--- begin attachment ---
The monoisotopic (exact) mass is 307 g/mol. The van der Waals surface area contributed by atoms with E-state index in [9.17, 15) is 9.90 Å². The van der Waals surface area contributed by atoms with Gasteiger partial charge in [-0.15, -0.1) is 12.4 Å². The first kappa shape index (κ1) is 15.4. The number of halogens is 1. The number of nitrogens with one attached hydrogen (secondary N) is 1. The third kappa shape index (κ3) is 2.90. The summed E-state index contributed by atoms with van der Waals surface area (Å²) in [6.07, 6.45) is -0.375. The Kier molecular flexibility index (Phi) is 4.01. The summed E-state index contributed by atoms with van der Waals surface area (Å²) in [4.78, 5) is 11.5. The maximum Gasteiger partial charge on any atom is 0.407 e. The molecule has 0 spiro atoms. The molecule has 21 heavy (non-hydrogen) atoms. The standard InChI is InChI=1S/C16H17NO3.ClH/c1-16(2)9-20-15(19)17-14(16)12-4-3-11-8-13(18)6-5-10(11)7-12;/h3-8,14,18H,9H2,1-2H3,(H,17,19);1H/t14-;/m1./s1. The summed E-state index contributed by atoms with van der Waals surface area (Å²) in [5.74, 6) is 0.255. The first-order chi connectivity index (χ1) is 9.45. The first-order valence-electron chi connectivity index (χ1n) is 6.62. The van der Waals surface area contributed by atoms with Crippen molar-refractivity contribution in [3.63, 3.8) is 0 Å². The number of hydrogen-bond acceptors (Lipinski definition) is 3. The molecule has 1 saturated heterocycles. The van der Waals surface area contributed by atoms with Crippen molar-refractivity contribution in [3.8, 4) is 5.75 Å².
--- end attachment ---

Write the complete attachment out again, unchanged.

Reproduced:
The monoisotopic (exact) mass is 307 g/mol. The van der Waals surface area contributed by atoms with E-state index in [9.17, 15) is 9.90 Å². The van der Waals surface area contributed by atoms with Gasteiger partial charge in [-0.15, -0.1) is 12.4 Å². The first kappa shape index (κ1) is 15.4. The number of halogens is 1. The number of nitrogens with one attached hydrogen (secondary N) is 1. The third kappa shape index (κ3) is 2.90. The summed E-state index contributed by atoms with van der Waals surface area (Å²) in [6.07, 6.45) is -0.375. The Kier molecular flexibility index (Phi) is 4.01. The summed E-state index contributed by atoms with van der Waals surface area (Å²) in [4.78, 5) is 11.5. The maximum Gasteiger partial charge on any atom is 0.407 e. The molecule has 0 spiro atoms. The molecule has 21 heavy (non-hydrogen) atoms. The standard InChI is InChI=1S/C16H17NO3.ClH/c1-16(2)9-20-15(19)17-14(16)12-4-3-11-8-13(18)6-5-10(11)7-12;/h3-8,14,18H,9H2,1-2H3,(H,17,19);1H/t14-;/m1./s1. The summed E-state index contributed by atoms with van der Waals surface area (Å²) in [5.74, 6) is 0.255. The first-order chi connectivity index (χ1) is 9.45. The first-order valence-electron chi connectivity index (χ1n) is 6.62. The van der Waals surface area contributed by atoms with Crippen molar-refractivity contribution in [3.63, 3.8) is 0 Å². The number of hydrogen-bond acceptors (Lipinski definition) is 3. The molecule has 1 saturated heterocycles. The van der Waals surface area contributed by atoms with Crippen molar-refractivity contribution in [3.8, 4) is 5.75 Å².